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Copyright © Genella DeGrey 2014. All Rights Reserved, Total-E-Ntwined Limited, T/A Totally Bound Publishing.
The London Season, 1898
Does she have to be so bloody loud? The woman mewled like a cat in heat. For God’s sake, it’s only a rogering.
From underneath the partially refurbished rig in a fashionable London town house’s repair shed, Katrina waited, ice pick in hand, for the perfect opportunity. Thankfully, the woman, who may or may not have been in the throes of passion, was too occupied with her ear-piercing song to notice when her overly-gauche diamond necklace, heavy with its glittering jewels, slid round to dangle from the back of her neck. The woman must have been hanging halfway out of the buggy door, for the top of her blonde head nearly swept the ground. Had the lamed rig wheels been attached, her coif wouldn’t be in danger of attracting bits of hay and dirt from the floor—then again, Katrina wouldn’t have been so well hidden in the moonlight-dappled buggy port.
It was now or never. Eyeing the stone she’d chosen to detach from the ensemble, Katrina adjusted the instrument of liberation in her grip.
The woman who’d been vocalising her crisis, feigned or not, quieted.
“Come, Mrs Fowler, this is no time for your silence,” the man doing the firkytoodling, and the front row centre recipient of her concert, hissed in a strangled whisper.
“Shut up, you lout. I’m almost there,” she retorted.
At once the padded bench squeaked with the vigour of a thief fleeing a crime scene. Katrina reached out to grasp the winking stone between her fingers when all at once, the entire necklace fell to the floor.
“Stop! I’ve lost my necklace!”
Katrina shrank to the opposite side, deeper into the shadows, her breath trapped inside her petrified lungs, and watched as the woman scrambled out of the cab to retrieve her bauble.
The wayward wife snatched it from the dirty ground and huffed out an exasperated-sounding breath. “I’ve had enough sport for one evening, sir.”
After a few feeble protestations from the man, Mrs Fowler’s pink slippers hit the dirt floor with a soft smack. She stepped a dusty, silk-clad foot into each of them and hastened from the repair shed.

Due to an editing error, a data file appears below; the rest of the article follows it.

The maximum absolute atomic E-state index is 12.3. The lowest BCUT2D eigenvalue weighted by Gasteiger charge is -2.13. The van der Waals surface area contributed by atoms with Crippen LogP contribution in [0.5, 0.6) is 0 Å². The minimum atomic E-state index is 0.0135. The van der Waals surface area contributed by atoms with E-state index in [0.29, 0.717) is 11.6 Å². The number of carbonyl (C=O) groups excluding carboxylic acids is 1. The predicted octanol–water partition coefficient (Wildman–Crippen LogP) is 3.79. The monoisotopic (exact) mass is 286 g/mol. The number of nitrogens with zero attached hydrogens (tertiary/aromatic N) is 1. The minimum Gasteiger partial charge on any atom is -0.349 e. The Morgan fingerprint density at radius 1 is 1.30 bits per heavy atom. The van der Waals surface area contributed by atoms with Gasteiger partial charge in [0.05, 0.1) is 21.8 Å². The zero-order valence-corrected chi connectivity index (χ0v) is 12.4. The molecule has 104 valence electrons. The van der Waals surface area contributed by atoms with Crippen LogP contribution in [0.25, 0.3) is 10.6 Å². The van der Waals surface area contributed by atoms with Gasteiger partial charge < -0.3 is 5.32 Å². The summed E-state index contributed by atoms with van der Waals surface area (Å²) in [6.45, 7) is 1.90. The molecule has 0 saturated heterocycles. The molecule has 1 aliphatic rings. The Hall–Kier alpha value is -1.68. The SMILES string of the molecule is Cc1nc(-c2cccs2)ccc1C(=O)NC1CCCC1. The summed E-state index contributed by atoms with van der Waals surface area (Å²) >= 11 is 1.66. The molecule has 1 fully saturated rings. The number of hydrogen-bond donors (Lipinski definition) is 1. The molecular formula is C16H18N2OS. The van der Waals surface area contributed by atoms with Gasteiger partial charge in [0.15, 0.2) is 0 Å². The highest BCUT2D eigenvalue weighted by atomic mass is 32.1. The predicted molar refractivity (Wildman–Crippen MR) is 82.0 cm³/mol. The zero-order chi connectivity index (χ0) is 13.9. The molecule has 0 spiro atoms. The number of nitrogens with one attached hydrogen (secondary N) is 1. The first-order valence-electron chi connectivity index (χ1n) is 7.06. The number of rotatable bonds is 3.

Katrina’s angst about being caught quickly transformed to anger. However, she found it unnecessary to verbalise her internal monologue. Readying to dismount from his makeshift love nest, the man let loose a string of scalding swearwords worthy of a sailor writing his memoirs.
She hated this—hated stealing—hated her life. And it was all her father’s fault. Damn his dead drunken soul to the Devil!
“I almost had it—it dangled not a pinch away from my fingertips. Had the woman’s paramour been more efficient, I would have the entire necklace for you.” Katrina flopped onto the nearest love seat in the dingy warehouse turned multi-nook lair. The scent of dust, likely belched up from the old seat, permeated her nostrils, causing her to hold her breath for a scant second or two.
Mr Brenner sat upon the lumpy, mouldering cushion next to her. If any of the thieves who ranked above Katrina in the self-imposed hierarchy of the Den knew she could get an audience with Mr Brenner any time she chose, she’d likely be pulled into a dark alley one night and experience a thrashing for doing so. One didn’t presume to be familiar with their superiors, even in the underbelly of society.
“You know, love, no one ever said life is a late-afternoon stroll through Hyde Park.”
Katrina nodded and scratched her nose on the back of her fingerless black glove as he snaked his arm round her shoulders.
“And regrettably, there is no prize, nor quarter given, for a botched mission.” He pulled her close so that her shoulder acted like a wedge beneath his pungent underarm. Thank heavens for the barrier of his thick coat. She’d smelt that pit of spoiled soup up close the very night he’d taken her under his wing—and taken her virginity as payment for the tiny space he’d let to her and the one trunk of gowns she’d refused to part with. He’d convinced her it wasn’t whoring herself out, merely forging a contract between two friends.
However, Mr Brenner was not her friend. No, he was more like an accidental acquaintance. In her wildest dreams, she’d never have pictured herself in the same room with the sort of man who was even now attaching himself to her side like a leech.
“But I was so close!” The tears that threatened to form sounded in her voice.
“Do you know what tonight is?”
The abrupt change of subject knocked her off topic so fast it took her logic by surprise. “What?”
“Tonight marks the second month with us here at the well-oiled machine that is the East Side Den of Thieves. And you know what that means?”
She attempted to pull away discreetly. “But I tried—I’ve been trying to pick pockets and lift trinkets from the more fortunate of London—”
“I understand, I truly do. However, you agreed, of your own free will, to my payment terms. Had you been able to make rent in a more fiscal way, we wouldn’t have need for a physical reimbursement, would we?”